Relationships are powerful. The 1993 film “Six Degrees of Separation” popularized research that demonstrated that everyone in the world was connected through no more than six people. Any of us could get a message to a person in Bolivia, Botswana or Bulgaria by connecting with someone who might know someone there. Later, researchers showed that the quality of connections matters a great deal. Some people create a vast array of relationships.
Elizabethtown College is at the center of a community rich in relationships.
… the quality of connections matters a great deal.”
When a mother, desperate to help her son, contacted the College’s engineering program after learning of our service mission and the good work of our students, Professor Sara Atwood’s students responded enthusiastically. They researched, tested and built a therapy vest, which allowed the young boy to sit up and raise his head on his own for the first time. Those 2016 engineering graduates have passed on the therapy vest project to seniors who are expanding production, much to the delight of area occupational therapists who have been anxiously awaiting vests for their young clients. Our Summer Creative Arts and Research Program made this life-changing work possible.
Dale High ’63 graduated from the College, inspired to strengthen the relationships that make his community a vital place to live and work. “Educate for Service” has few better exemplars. Over five decades, Dale has brought together leaders in business, government and higher education to serve Pennsylvania. We are proud to count Dale as “one of ours.”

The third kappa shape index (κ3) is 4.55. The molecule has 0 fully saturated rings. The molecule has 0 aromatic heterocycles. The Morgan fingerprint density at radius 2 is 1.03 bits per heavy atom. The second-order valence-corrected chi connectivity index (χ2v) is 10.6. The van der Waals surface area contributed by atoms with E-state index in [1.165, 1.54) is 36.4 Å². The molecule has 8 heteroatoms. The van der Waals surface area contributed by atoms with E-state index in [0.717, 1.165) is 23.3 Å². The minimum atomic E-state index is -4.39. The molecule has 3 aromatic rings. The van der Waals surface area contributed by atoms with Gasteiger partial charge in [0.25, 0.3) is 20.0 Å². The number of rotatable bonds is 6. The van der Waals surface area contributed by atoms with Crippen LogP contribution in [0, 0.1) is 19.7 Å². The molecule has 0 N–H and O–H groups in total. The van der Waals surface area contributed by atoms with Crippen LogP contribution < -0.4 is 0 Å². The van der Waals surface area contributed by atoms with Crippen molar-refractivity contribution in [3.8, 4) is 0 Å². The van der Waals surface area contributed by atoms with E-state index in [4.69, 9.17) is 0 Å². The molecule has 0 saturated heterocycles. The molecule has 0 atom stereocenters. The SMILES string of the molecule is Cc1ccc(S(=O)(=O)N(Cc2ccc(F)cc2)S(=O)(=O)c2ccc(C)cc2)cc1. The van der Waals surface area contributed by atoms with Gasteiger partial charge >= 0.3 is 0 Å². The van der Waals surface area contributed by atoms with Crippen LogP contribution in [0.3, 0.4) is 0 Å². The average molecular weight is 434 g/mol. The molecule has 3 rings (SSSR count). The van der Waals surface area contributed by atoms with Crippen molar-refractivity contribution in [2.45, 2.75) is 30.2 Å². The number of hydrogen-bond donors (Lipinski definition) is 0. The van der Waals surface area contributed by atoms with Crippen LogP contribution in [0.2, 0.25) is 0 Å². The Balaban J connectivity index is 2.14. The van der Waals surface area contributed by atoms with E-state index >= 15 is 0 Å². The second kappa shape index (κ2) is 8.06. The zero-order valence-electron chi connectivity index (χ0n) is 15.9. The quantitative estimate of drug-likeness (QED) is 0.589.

The new Mosaic House at the College brings together students who flourish through building and sustaining relationships. Our newly appointed director of diversity and Inclusion, Monica Smith, joined us in July and quickly set about the exciting work of continuing to knit together our students, faculty and staff. The result is a colorful campus mosaic and a community poised to do great things together.
More than 25 years ago, sociologist Donald Kraybill asked a young bookstore clerk to help him with a project on the Amish. Building on that relationship with Don, the young clerk, Steven Nolt, became a renowned scholar and now joins the College as Don’s successor as the new Senior Scholar at the Young Center for Anabaptist and Pietist Studies.
Only connect, as E. M. Forster put it. Live in fragments no longer.